From Throat Singing to Beatboxing, These Singers’ Vocal Techniques Exude Feminism
It’s no secret that aesthetic beauty is a job requirement for most female performers: Immaculate skin, exquisite bone structure, hair that cascades in effortless waves, curves precisely calibrated to reflect an impossible ideal. Even for stars who don’t wake up like this, it’s easy enough to feign flawlessness through a careful regimen of airbrushing and contouring, waist trainers and stylists, Snapchat filters and Photoshop.
In an era of #nomakeup selfies and unflattering tabloid shots of A-listers making Whole Foods runs in sweats and flip-flops, most of us are conscious enough of the real work that goes into giving good face that we can approach outer glamour with a healthy dose of skepticism. But we’re less attuned to the fact that if you’re a woman in the public eye, you’re put through a gauntlet of idealized beauty standards that go beyond skin-deep, extending to the very nature of how you sound.
Take, for instance, Hillary Clinton, who spent the bulk of her time on the campaign trail beset by critics who took issue not with what she said but how she said it. Clinton sounded “angry” and “unrelaxed,” griped pundits; she was “shrill” and “loud” and made people feel like they were being “lectured.” Michael Savage, a right-wing talk-show host, described her “grating voice” as “very offensive,” adding “I don’t like women who are not feminine.” That disapproval wasn’t strictly gendered, either: Writing in The Wall Street Journal, reporter Peggy Noonan said Clinton reminded her “of the landlady yelling.” For all her efforts to be more likable and relatable, the Democratic presidential candidate was sunk, in part, because she couldn’t muster the dulcet, breathy tones associated with being “a ‘nice’ woman,” as Stanford linguist Penelope Eckert explained in an interview with New Republic.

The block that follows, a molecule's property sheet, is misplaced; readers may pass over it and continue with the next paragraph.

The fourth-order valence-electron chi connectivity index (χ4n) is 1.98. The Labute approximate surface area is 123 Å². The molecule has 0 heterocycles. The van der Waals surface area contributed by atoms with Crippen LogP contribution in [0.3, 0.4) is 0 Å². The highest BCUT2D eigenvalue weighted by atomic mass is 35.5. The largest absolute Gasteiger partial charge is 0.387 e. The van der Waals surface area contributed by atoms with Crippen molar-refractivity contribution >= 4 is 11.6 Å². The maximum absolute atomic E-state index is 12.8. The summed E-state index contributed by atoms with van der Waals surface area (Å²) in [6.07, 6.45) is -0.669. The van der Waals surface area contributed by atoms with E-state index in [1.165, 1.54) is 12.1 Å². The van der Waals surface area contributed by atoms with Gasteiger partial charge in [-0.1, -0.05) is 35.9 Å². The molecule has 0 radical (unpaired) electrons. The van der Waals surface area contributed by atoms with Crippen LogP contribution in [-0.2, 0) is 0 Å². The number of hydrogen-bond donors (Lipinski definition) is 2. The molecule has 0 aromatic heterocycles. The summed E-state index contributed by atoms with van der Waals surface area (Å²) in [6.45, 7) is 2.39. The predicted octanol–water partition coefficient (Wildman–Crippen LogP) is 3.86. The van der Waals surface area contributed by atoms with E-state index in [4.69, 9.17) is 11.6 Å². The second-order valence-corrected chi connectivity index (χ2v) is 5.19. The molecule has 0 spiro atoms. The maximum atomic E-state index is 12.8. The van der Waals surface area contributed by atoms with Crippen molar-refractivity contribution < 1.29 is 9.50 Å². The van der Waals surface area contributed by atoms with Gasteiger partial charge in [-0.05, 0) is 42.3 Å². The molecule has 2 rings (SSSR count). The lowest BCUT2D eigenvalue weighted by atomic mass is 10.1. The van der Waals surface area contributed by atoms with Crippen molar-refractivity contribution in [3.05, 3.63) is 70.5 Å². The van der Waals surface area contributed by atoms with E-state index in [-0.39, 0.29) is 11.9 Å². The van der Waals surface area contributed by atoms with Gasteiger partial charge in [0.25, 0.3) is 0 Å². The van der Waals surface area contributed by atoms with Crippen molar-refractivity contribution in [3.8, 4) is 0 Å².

Of course, Clinton’s perceived vocal failings are hardly the only example of female voices being put through the wringer. In King Lear, Shakespeare’s eponymous monarch sings the praises of his favourite daughter, Cordelia, musing, “Her voice was ever low, gentle, and so—an excellent thing in woman.” More recently, vocal fry—that creaky, glottal, drawn-out tic perfected by various Kardashians—was a lightning rod; before that, critics ranted about the controversial practice of uptalk. And in the ’80s, coquettishly daffy Valley Girl-speak was the target of sexist ire.
This gendered scrutiny may extend across all facets of culture, but it’s especially prevalent in pop music, a discipline that’s defined in many ways by its ability to project the illusion of perfection in various dimensions, including, obviously and understandably, voice. Singing, in pop, involves an aspirational polish that has everything to do with conformity—especially since the advent of that great robot-calibrating equalizer, Auto-Tune. The lines between hit singles blur, voices melting into a sleek, silvery, melismatic soup. Where we were once awed by the seemingly superhuman vocal talent demonstrated by artists in real life, we’re now transfixed by the stunning achievements of studio production wizardry—perfection achieved in a virtual space, which renders irrelevant the notion of actual skill.